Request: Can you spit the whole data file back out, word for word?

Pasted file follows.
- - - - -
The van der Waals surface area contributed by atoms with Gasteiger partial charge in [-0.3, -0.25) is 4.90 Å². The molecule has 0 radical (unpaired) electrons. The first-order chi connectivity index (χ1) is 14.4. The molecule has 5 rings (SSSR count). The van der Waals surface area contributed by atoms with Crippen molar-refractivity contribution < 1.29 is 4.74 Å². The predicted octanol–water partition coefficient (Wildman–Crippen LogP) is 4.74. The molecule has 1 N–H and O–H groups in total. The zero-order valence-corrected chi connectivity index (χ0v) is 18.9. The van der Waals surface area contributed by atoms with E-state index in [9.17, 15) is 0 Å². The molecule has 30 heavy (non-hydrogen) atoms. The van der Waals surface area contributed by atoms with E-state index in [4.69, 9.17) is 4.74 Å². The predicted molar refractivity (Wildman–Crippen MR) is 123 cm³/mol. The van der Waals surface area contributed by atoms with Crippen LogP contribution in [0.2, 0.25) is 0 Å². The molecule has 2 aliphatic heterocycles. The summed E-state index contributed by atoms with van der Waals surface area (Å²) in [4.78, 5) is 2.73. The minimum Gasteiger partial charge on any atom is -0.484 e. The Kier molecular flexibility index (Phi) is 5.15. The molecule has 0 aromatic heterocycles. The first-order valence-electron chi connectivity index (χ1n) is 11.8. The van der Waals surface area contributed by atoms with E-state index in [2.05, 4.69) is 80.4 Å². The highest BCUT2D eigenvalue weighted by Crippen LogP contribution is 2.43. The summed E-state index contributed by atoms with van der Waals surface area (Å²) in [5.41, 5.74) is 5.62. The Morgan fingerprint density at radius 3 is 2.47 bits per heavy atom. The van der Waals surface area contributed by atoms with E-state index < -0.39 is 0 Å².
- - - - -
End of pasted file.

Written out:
The van der Waals surface area contributed by atoms with Gasteiger partial charge in [-0.3, -0.25) is 4.90 Å². The molecule has 0 radical (unpaired) electrons. The first-order chi connectivity index (χ1) is 14.4. The molecule has 5 rings (SSSR count). The van der Waals surface area contributed by atoms with Crippen molar-refractivity contribution < 1.29 is 4.74 Å². The predicted octanol–water partition coefficient (Wildman–Crippen LogP) is 4.74. The molecule has 1 N–H and O–H groups in total. The zero-order valence-corrected chi connectivity index (χ0v) is 18.9. The van der Waals surface area contributed by atoms with E-state index in [9.17, 15) is 0 Å². The molecule has 30 heavy (non-hydrogen) atoms. The van der Waals surface area contributed by atoms with E-state index in [4.69, 9.17) is 4.74 Å². The predicted molar refractivity (Wildman–Crippen MR) is 123 cm³/mol. The van der Waals surface area contributed by atoms with Crippen LogP contribution in [0.2, 0.25) is 0 Å². The molecule has 2 aliphatic heterocycles. The summed E-state index contributed by atoms with van der Waals surface area (Å²) in [4.78, 5) is 2.73. The minimum Gasteiger partial charge on any atom is -0.484 e. The Kier molecular flexibility index (Phi) is 5.15. The molecule has 0 aromatic heterocycles. The first-order valence-electron chi connectivity index (χ1n) is 11.8. The van der Waals surface area contributed by atoms with E-state index in [2.05, 4.69) is 80.4 Å². The highest BCUT2D eigenvalue weighted by Crippen LogP contribution is 2.43. The summed E-state index contributed by atoms with van der Waals surface area (Å²) in [5.41, 5.74) is 5.62. The Morgan fingerprint density at radius 3 is 2.47 bits per heavy atom. The van der Waals surface area contributed by atoms with E-state index < -0.39 is 0 Å².